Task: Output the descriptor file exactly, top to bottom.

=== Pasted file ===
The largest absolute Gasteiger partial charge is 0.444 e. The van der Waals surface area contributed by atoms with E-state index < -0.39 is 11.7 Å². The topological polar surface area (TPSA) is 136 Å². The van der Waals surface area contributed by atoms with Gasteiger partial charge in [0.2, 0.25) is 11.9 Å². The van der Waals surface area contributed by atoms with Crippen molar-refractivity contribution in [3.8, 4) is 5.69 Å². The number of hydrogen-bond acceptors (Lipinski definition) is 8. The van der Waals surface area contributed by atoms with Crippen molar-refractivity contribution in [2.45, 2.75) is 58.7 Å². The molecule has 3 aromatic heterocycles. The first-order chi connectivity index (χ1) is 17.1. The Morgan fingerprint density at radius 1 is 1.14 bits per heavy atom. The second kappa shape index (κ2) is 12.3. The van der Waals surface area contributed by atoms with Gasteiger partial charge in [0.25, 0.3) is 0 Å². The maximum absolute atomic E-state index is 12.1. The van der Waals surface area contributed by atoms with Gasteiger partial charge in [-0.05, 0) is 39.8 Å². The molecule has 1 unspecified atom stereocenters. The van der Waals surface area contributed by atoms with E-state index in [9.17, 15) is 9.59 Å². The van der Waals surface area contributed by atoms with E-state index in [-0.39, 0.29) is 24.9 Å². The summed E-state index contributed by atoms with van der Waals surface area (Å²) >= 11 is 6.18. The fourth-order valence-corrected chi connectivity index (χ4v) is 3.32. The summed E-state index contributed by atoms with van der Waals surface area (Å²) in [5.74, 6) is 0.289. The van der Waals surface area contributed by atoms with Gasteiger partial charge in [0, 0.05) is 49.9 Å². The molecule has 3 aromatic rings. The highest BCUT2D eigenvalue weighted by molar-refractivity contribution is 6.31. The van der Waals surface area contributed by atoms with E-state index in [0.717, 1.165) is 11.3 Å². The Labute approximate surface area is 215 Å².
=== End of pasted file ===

The largest absolute Gasteiger partial charge is 0.444 e. The van der Waals surface area contributed by atoms with E-state index < -0.39 is 11.7 Å². The topological polar surface area (TPSA) is 136 Å². The van der Waals surface area contributed by atoms with Gasteiger partial charge in [0.2, 0.25) is 11.9 Å². The van der Waals surface area contributed by atoms with Crippen molar-refractivity contribution in [3.8, 4) is 5.69 Å². The number of hydrogen-bond acceptors (Lipinski definition) is 8. The van der Waals surface area contributed by atoms with Crippen molar-refractivity contribution in [2.45, 2.75) is 58.7 Å². The molecule has 3 aromatic heterocycles. The first-order chi connectivity index (χ1) is 17.1. The Morgan fingerprint density at radius 1 is 1.14 bits per heavy atom. The second kappa shape index (κ2) is 12.3. The van der Waals surface area contributed by atoms with Gasteiger partial charge in [0.25, 0.3) is 0 Å². The maximum absolute atomic E-state index is 12.1. The van der Waals surface area contributed by atoms with Gasteiger partial charge in [-0.05, 0) is 39.8 Å². The molecule has 1 unspecified atom stereocenters. The van der Waals surface area contributed by atoms with E-state index in [9.17, 15) is 9.59 Å². The van der Waals surface area contributed by atoms with E-state index in [-0.39, 0.29) is 24.9 Å². The summed E-state index contributed by atoms with van der Waals surface area (Å²) >= 11 is 6.18. The fourth-order valence-corrected chi connectivity index (χ4v) is 3.32. The summed E-state index contributed by atoms with van der Waals surface area (Å²) in [5.74, 6) is 0.289. The van der Waals surface area contributed by atoms with Gasteiger partial charge in [0, 0.05) is 49.9 Å². The molecule has 3 aromatic rings. The highest BCUT2D eigenvalue weighted by molar-refractivity contribution is 6.31. The van der Waals surface area contributed by atoms with E-state index in [0.717, 1.165) is 11.3 Å². The Labute approximate surface area is 215 Å².